I've used this little adventure of mine to illustrate another road as it applies to our text for today.  This is the road that Jesus, our Saviour took.  With today being Palm Sunday, we automatically think of the road into Jerusalem, where Jesus was riding on the donkey.  It was a procession of grand proportions; however this was only a small fraction of the road Jesus took on our behalf as our Saviour.  The road, upon which Jesus traveled, is the road of humiliation.

            Our Epistle lesson for today defines what we know theologically as Christ's state of humiliation.  If you're wondering what that is, this is the time where Jesus, of his own doing, voluntarily set aside his divine majesty and glory, came down to this earth, and became a fully human man.

            This is something we talk about virtually every Sunday.  When we say the Apostles' Creed, his state of humiliation is described in this manner:  "He was conceived by the Holy Ghost, born of the Virgin Mary, suffered under Pontius Pilate, was crucified, dead, and buried."   That in a nutshell describes Christ's entire state of humiliation.  In our confirmation classes, we learn about this when we study the second article of the creed.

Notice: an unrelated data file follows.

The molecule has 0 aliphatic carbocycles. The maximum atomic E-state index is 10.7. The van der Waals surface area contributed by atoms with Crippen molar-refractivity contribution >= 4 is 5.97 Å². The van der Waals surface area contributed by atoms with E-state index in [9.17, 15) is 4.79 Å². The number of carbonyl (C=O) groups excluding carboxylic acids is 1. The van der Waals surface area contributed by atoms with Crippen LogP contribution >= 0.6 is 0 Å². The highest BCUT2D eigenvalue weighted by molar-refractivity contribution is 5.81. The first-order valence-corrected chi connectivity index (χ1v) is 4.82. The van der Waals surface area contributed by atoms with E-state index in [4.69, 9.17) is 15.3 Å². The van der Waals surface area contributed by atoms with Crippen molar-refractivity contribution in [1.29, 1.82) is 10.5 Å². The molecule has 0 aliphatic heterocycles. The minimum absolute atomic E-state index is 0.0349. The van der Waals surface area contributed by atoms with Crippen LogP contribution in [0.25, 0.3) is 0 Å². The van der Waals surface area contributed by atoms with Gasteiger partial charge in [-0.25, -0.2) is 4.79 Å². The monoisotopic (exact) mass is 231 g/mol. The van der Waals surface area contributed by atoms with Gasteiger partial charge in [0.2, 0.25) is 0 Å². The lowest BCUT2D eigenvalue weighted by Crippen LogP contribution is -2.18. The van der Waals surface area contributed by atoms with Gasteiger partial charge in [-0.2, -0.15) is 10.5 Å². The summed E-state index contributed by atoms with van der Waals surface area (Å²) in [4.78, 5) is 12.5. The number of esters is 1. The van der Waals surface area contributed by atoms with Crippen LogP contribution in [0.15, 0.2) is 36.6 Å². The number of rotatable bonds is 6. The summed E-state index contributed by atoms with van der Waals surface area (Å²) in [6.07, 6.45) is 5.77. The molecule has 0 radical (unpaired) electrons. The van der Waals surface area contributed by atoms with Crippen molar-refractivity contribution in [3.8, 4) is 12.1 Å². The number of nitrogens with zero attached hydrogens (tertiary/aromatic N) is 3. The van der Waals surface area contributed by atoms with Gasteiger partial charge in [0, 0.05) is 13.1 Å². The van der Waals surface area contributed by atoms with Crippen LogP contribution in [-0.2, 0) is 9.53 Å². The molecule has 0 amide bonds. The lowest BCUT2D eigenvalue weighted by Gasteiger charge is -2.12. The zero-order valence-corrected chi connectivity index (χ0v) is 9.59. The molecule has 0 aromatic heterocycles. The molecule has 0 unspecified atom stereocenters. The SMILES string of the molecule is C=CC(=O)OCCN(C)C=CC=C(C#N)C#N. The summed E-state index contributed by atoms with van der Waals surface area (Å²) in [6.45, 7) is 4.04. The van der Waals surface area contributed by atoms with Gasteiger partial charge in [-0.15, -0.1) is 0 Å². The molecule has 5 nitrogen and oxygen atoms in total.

If somebody is humiliated, it means that they are brought down to a lowered position.  We can feel humiliated when somebody exposes something we've done that is wrong.  People feel humiliation when, for example, their boss chews them out in front of other employees.  Children can feel humiliation when they get punished in front of their friends.  It's not a very good feeling.

            We have to remember that nobody humiliated Jesus.  The Pharisees didn't do it.  Caiaphas, the high priest didn't do it.  Pontius Pilate didn't do it.  Oh they might have tried, but it was something they could not do.  It is something that Jesus did to himself.

            If you can imagine those times in your life when you felt humiliated, you know it isn't something pleasant.  You want to escape it.  You don't want to be embarrassed in front of other people.  Now could you imagine intentionally doing it to yourself?  That's what Jesus did!  Something like that just goes against every fiber of our being.

            To take this even further, we look at Hebrews chapter 12 verse 2, which describes Jesus as "...the founder and perfecter of our faith, who for the joy that was set before him endured the cross, despising the shame, and is seated at the right hand of the throne of God."      

            Not only did Jesus willingly humiliate himself, but he found joy in doing so!  What in the world could be going on in all this humiliation that could be conceived as being a joy?

            That's a fair question; and I'd like for you to keep it in mind as we head back now to the road to Jerusalem, and the account of Palm Sunday.

            We're told that there was a crowd there that welcomed him.  Many people in that crowd were those who had either witnessed or heard about Jesus raising Lazarus from the dead.  John's gospel explains that many people came to faith in Jesus because of this miracle.  They knew whom he was and that he was the promised Saviour.